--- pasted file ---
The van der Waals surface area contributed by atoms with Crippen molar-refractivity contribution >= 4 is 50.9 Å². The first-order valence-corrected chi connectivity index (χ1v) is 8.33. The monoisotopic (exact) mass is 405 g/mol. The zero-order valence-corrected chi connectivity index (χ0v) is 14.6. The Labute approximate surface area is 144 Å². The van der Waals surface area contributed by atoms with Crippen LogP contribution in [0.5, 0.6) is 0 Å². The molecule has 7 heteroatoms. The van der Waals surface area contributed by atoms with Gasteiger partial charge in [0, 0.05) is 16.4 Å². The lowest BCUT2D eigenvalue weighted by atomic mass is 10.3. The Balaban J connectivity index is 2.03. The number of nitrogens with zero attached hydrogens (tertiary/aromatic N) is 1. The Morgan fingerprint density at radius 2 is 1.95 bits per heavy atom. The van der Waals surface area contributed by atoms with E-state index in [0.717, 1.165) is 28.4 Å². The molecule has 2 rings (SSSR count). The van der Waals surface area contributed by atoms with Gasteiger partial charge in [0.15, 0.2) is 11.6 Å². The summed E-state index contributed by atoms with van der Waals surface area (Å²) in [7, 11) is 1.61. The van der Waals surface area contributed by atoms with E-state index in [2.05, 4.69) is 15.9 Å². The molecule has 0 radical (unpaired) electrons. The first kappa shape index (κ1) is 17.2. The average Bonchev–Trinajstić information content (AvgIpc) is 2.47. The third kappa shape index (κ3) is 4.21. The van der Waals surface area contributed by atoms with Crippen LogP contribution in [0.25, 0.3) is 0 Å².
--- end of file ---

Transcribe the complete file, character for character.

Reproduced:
The van der Waals surface area contributed by atoms with Crippen molar-refractivity contribution >= 4 is 50.9 Å². The first-order valence-corrected chi connectivity index (χ1v) is 8.33. The monoisotopic (exact) mass is 405 g/mol. The zero-order valence-corrected chi connectivity index (χ0v) is 14.6. The Labute approximate surface area is 144 Å². The van der Waals surface area contributed by atoms with Crippen LogP contribution in [0.5, 0.6) is 0 Å². The molecule has 7 heteroatoms. The van der Waals surface area contributed by atoms with Gasteiger partial charge in [0, 0.05) is 16.4 Å². The lowest BCUT2D eigenvalue weighted by atomic mass is 10.3. The Balaban J connectivity index is 2.03. The number of nitrogens with zero attached hydrogens (tertiary/aromatic N) is 1. The Morgan fingerprint density at radius 2 is 1.95 bits per heavy atom. The van der Waals surface area contributed by atoms with E-state index in [0.717, 1.165) is 28.4 Å². The molecule has 2 rings (SSSR count). The van der Waals surface area contributed by atoms with Gasteiger partial charge in [0.15, 0.2) is 11.6 Å². The summed E-state index contributed by atoms with van der Waals surface area (Å²) in [7, 11) is 1.61. The van der Waals surface area contributed by atoms with E-state index in [2.05, 4.69) is 15.9 Å². The molecule has 0 radical (unpaired) electrons. The first kappa shape index (κ1) is 17.2. The average Bonchev–Trinajstić information content (AvgIpc) is 2.47. The third kappa shape index (κ3) is 4.21. The van der Waals surface area contributed by atoms with Crippen LogP contribution in [0.25, 0.3) is 0 Å².